I’m happy to report that this semester I’ve returned to teaching at CUNY’s City College while I finish Peter Halley’s catalogue raisonné (coming out this summer!) and an essay for the Bronx Museum’s Gordon Matta-Clark show this fall.
My new article, “Appealing for an Alternative: Ecology and Environmentalism in Joseph Beuys’ Projects of Social Sculpture,” is posted on Seismopolite: Journal of Art and Politics in their second issue on Art & Political Ecology. In it, I discuss how Joseph Beuys dealt with the aftermath of the Second World War in West Germany and sought alternatives to a political system that he felt did not address the needs of the public. The article is primarily concerned with his ecological and environmental activism.
On 19 October 2016, I passed my final examination for the degree of Doctor of Philosophy in Art History at the City University of New York Graduate Center. The degree will be awarded in February 2017 with a certificate in American Studies.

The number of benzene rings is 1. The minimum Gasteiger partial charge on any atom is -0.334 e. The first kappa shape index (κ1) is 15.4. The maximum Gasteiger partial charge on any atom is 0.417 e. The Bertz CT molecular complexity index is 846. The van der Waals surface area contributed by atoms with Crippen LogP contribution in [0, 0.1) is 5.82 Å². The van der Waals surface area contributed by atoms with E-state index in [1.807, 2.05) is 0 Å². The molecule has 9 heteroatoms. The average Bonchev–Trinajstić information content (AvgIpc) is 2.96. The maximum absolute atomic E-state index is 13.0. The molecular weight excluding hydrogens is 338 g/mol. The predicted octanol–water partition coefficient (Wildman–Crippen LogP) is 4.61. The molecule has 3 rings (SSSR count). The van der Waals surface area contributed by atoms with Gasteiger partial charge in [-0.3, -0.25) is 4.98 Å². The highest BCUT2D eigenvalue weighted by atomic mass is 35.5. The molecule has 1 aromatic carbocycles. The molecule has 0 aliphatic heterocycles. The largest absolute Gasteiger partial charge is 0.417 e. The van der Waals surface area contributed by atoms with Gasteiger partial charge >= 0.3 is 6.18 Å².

The full text of my dissertation can be found on CUNY Academic Works.
I will be presenting on my PhD research at the symposium “From Social Sculpture to Art Related Action” at Zeppelin Universität in Friedrichshafen, Germany, on Saturday, 29 October 2016. My paper, entitled “Open to Interpretation: The Resonance of Social Sculpture in the United States,” will explore Beuys’ concept of social sculpture through the work of U.S. artists Suzanne Lacy and Rick Lowe. The symposium will take place Oct 28-29 and will also include talks by Grant Kester, Andrew McNiven, Christiane Meyer-Stoll, Rainer Rappmann, John Roberts, Christof Salzmann, Ulrike Shepherd, Johannes Stüttgen, and Karen van den Berg.
I will be presenting my research on Joseph Beuys’ response to Cold War ideologies at the Universidad de Barcelona, Spain, during the doctoral seminar associated with “Cold Atlantic. Cultural War, Dissident Artistic Practices, Networks and Contact Zones at the Time of the Iron Curtain” on 9 September 2016.